While the courts have generally protected our individual freedoms, the American people tend to support the restriction of these rights in practice. What reasons do you believe account for this fundamental difference of view?
It is an interesting question, but one that has become more interesting to me as I've watched the changes in younger people and how much more accepting they are of restrictions on their freedom and invasions of their privacy.
I don't have the definitive answer, but I agree with much of what previous posters have pointed out.
Another reason might be that people want to protect what they have, regardless of whether it infringes on the rights of others. People don't support property tax reform if it means taking tax revenues from their wealthy suburbs and using that money to fund inner-city schools. Why should they pay for other children to get the same education their children get.
In theory, they agree they ought to, but in practice, they really want to protect what they feel like they've "earned."
What accounts for this difference of view is human nature and human tendencies in a democracy. Humans in general, and Americans in particular, tend to form political opinions based on limited facts and an abundance of emotion. That is, the knee jerk opinions of many people in this country often begin to form around what feels good to them as opposed to what is practical and rational.
So if I propose limiting the free speech rights of illegal immigrants or homosexuals, for example, then many Americans (who don't like those groups of people) can say "Sure!!" because it doesn't affect their own rights and takes away from someone they don't like.
Once people learn that it may affect their own personal freedom as well, their tune tends to change rapidly.
The previous thoughts are quite strong. Perhaps a reason why individuals seem to support the restriction of individual freedoms is because of the belief that some "are not worthy" of such entitlements. This arises from the point of view that in any type of social or political arrangement, if an individual transgresses, they should not be entitled to rights that they have forgone through their behavior. Where this might pose some problems is that it makes the presumption that the execution of justice is a perfect process. Sometimes, the authorities make mistakes because... well, they are human. In this light, if mistakes are made, the extension of rights become that self- corrective measure that ensures all individuals have an expectation of procedural due process and institutional fairness. At the same time, politicians have done a very good job of framing these paradigms so that individuals come to understand the expansion of rights and individual liberties as being equivalent to being "soft on crime" and that those who seek to establish truth and justice must do so at the cost of individual entitlements. This is flawed because it makes the assumption that security and adherence to rights are mutually exclusive. However, there have been moments when Americans have voiced support for the expansion of individual rights against the encroaching government. The backlash against McCarthy and his Communist witchhunt as well as the gradual outcry against portions of the Patriot Act might prove that there have been moments in American History when the body politic has spoken out in favor of the reestablishment of individual liberties and rights.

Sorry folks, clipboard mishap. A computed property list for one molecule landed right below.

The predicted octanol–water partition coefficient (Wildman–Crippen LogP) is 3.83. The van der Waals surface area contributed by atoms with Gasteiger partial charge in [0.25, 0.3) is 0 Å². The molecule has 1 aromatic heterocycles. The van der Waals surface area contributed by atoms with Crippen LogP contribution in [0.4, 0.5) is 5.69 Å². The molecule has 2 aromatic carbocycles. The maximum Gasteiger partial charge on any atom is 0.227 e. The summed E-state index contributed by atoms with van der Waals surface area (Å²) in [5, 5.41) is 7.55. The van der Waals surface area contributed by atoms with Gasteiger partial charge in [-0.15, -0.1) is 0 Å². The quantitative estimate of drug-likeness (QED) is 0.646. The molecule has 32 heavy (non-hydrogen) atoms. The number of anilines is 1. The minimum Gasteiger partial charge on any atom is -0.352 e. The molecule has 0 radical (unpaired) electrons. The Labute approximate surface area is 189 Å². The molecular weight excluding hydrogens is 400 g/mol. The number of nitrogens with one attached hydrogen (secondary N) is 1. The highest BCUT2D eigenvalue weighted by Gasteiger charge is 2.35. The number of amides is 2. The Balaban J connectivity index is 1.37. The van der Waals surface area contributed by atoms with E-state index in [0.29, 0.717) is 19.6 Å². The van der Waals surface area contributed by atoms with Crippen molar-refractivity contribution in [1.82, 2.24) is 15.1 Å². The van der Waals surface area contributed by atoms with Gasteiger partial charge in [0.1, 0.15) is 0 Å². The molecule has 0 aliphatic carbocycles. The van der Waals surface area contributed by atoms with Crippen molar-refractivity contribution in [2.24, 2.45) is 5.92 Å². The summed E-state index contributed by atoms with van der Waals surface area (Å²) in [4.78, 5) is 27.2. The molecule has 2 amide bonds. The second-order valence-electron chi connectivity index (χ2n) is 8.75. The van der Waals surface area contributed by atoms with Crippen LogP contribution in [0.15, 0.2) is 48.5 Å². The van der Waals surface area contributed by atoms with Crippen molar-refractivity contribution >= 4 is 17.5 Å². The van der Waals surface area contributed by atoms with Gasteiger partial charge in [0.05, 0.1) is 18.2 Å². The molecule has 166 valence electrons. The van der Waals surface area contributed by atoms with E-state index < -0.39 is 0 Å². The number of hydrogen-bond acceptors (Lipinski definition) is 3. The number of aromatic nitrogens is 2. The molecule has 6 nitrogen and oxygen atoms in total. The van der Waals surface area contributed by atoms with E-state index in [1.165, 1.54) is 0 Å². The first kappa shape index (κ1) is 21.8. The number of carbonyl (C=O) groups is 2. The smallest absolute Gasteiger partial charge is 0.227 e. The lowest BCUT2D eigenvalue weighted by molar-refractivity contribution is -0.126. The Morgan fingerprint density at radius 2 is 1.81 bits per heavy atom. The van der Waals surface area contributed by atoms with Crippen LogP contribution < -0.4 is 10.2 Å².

So you are asking why the courts protect rights while individuals want to restrict them -- is that the difference you are asking about?
If so, the people tend to support the restriction of rights because it is generally unpopular groups that have to ask to have their rights protected. Majorities do not typically support the rights of minorities (I am talking about ideological minorities, not necessarily racial ones). That is why they are minorities -- because not that many people agree with them.
The courts, by contrast, support the rights of individuals because they are bound to follow the Constitution. The Constitution can usually be read to support the rights of individuals to express unpopular opinions.
So the difference comes because of the fact that courts are supposed to base their rulings on the Constitution while the people are free to indulge their prejudices.
I am not so sure about validity of the statement in the question that:
While the courts have generally protected our individual freedoms, the American people tend to support the restriction of these right in practice.
The fact is that there is wide variation among people about the need for restriction on individual freedom. Further, views of individuals are very much influenced by their subjective feeling. As a result they tend to expect greater freedom, when their personal conduct is involved, and demand greater restriction on freedom of others.
Courts on the other hand are guided only by the law of the land. Unfortunately a common individual does not know or understands such laws as well as the judges do. Though there can be some scope of different interpretation of the law, the courts are not expected to let subjective feelings of the judges influence their decision. In this way the stand of courts on the issue of individual is much more consistent and objective.
In this way the fundamental difference between views of individuals and the stand on courts on the issue of individual freedom is that, individual views are primarily base on subjective feelings and poor understanding of law, while the views of courts are based on objective understanding of legal provisions by people with much better knowledge and understanding of law.